This set of technical reports is one component of the NSF-funded project “A study of student investigations in data-sharing projects” (Grant No. REC-9725228). In this research project, we worked with several of the growing number of "network science" curricula, as well as a few other selected sites, to research conceptual challenges students face in analyzing data.
Network science projects (as Feldman, Konold and Coulter, 2000 refer to them) use the Internet to link distant classrooms so that they can pool locally-collected data for aggregate analyses. In Global Lab, for example, at noon of the fall equinox students from all over the world collect a variety of local information and use these data to study such things as the relation between geographic location (sun angle) and measured light intensity. Part of the rationale of this approach is that student interest in and understanding of science will be enhanced by involving them in genuine scientific inquiry. But at a deeper level, this approach to science education is based on a view of the nature of work and learning in the emerging information age. According to this view, what is becoming increasingly important in our society is not a fixed set of skills or knowledge held by individuals acting in isolation, but the ability of groups of individuals to cooperate in the construction of knowledge (Hunter & Richards, 1996). What prompted us to undertake this research were reports, both formal and informal, from several network science projects that their students were having considerable difficulty analyzing data. Given that the objectives of these projects depend on students not only collecting and sharing data, but also reasoning about and learning from data, these difficulties present a serious barrier to fostering authentic science and mathematics learning.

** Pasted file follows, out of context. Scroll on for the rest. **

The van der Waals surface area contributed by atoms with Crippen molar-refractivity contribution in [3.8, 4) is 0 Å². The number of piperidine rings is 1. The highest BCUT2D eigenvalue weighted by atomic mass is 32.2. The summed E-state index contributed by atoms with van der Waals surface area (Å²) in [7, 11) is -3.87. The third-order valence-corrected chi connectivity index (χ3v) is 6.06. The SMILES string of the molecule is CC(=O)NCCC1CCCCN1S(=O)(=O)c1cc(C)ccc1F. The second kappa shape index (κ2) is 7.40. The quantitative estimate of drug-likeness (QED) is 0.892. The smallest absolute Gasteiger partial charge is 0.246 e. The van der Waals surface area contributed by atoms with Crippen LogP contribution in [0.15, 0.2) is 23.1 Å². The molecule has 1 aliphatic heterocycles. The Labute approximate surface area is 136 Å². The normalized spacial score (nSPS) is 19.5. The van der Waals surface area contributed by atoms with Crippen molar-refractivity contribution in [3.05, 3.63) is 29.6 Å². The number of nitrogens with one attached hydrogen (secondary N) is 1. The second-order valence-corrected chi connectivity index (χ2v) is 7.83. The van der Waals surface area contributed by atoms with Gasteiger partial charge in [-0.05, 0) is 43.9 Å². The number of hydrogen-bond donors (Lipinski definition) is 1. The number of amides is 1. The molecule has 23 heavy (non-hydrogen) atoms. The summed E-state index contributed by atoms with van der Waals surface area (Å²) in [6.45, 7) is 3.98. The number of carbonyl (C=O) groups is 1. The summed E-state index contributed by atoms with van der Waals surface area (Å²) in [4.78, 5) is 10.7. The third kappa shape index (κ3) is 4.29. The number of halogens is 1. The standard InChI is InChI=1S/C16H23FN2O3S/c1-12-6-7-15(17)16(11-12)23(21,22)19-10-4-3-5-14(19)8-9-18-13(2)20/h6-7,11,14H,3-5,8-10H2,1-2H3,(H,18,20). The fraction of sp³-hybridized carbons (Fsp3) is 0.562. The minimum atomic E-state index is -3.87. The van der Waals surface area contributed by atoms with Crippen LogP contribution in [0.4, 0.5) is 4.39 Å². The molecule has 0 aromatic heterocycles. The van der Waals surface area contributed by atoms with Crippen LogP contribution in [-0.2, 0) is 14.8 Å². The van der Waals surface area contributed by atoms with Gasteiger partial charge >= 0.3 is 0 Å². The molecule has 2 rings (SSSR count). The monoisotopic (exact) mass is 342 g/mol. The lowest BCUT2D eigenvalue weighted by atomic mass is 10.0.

To explore the challenges that students face in analyzing data, we concentrated on two sources: 1) students ideas and conceptions and 2) data and other instructional resources that projects offer students. This report shares some of our findings from the later. Our reason for looking closely at the content of network science projects is well captured by the observation of Feldman, et al. (2000):
Looking across a range of network science curricula, we see the same problems time and again. Too often students are working with contexts foreign to them, with plots they struggle to interpret, with data short on interesting trends and so full of errors that even these trends are hopelessly masked. (p. 115)